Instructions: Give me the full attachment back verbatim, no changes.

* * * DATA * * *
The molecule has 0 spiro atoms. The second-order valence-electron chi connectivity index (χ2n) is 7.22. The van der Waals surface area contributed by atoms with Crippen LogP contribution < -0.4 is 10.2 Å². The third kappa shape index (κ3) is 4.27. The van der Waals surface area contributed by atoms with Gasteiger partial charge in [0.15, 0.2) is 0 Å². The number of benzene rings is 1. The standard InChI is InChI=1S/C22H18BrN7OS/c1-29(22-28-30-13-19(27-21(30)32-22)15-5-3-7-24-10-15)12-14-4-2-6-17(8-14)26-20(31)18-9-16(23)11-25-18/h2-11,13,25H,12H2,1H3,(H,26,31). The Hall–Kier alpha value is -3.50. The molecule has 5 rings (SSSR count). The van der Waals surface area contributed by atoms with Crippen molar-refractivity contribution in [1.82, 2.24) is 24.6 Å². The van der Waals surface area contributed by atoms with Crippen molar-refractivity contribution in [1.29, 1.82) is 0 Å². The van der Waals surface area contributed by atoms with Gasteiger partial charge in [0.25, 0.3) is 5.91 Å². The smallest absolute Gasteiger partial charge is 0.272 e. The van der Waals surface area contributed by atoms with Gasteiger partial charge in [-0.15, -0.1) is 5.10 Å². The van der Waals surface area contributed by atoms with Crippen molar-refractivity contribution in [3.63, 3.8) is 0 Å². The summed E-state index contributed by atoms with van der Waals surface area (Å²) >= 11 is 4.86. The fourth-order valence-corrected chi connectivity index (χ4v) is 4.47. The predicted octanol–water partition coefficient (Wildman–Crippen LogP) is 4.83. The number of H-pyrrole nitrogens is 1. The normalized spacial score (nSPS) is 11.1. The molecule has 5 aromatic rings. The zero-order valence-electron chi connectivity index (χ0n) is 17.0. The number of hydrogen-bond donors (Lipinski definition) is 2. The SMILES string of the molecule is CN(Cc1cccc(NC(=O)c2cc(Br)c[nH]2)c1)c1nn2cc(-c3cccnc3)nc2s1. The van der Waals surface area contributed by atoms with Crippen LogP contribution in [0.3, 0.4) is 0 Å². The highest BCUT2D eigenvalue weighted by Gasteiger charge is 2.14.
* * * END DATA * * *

The molecule has 0 spiro atoms. The second-order valence-electron chi connectivity index (χ2n) is 7.22. The van der Waals surface area contributed by atoms with Crippen LogP contribution < -0.4 is 10.2 Å². The third kappa shape index (κ3) is 4.27. The van der Waals surface area contributed by atoms with Gasteiger partial charge in [0.15, 0.2) is 0 Å². The number of benzene rings is 1. The standard InChI is InChI=1S/C22H18BrN7OS/c1-29(22-28-30-13-19(27-21(30)32-22)15-5-3-7-24-10-15)12-14-4-2-6-17(8-14)26-20(31)18-9-16(23)11-25-18/h2-11,13,25H,12H2,1H3,(H,26,31). The Hall–Kier alpha value is -3.50. The molecule has 5 rings (SSSR count). The van der Waals surface area contributed by atoms with Crippen molar-refractivity contribution in [1.82, 2.24) is 24.6 Å². The van der Waals surface area contributed by atoms with Crippen molar-refractivity contribution in [1.29, 1.82) is 0 Å². The van der Waals surface area contributed by atoms with Gasteiger partial charge in [0.25, 0.3) is 5.91 Å². The smallest absolute Gasteiger partial charge is 0.272 e. The van der Waals surface area contributed by atoms with Gasteiger partial charge in [-0.15, -0.1) is 5.10 Å². The van der Waals surface area contributed by atoms with Crippen molar-refractivity contribution in [3.63, 3.8) is 0 Å². The summed E-state index contributed by atoms with van der Waals surface area (Å²) >= 11 is 4.86. The fourth-order valence-corrected chi connectivity index (χ4v) is 4.47. The predicted octanol–water partition coefficient (Wildman–Crippen LogP) is 4.83. The number of H-pyrrole nitrogens is 1. The normalized spacial score (nSPS) is 11.1. The molecule has 5 aromatic rings. The zero-order valence-electron chi connectivity index (χ0n) is 17.0. The number of hydrogen-bond donors (Lipinski definition) is 2. The SMILES string of the molecule is CN(Cc1cccc(NC(=O)c2cc(Br)c[nH]2)c1)c1nn2cc(-c3cccnc3)nc2s1. The van der Waals surface area contributed by atoms with Crippen LogP contribution in [0.3, 0.4) is 0 Å². The highest BCUT2D eigenvalue weighted by Gasteiger charge is 2.14.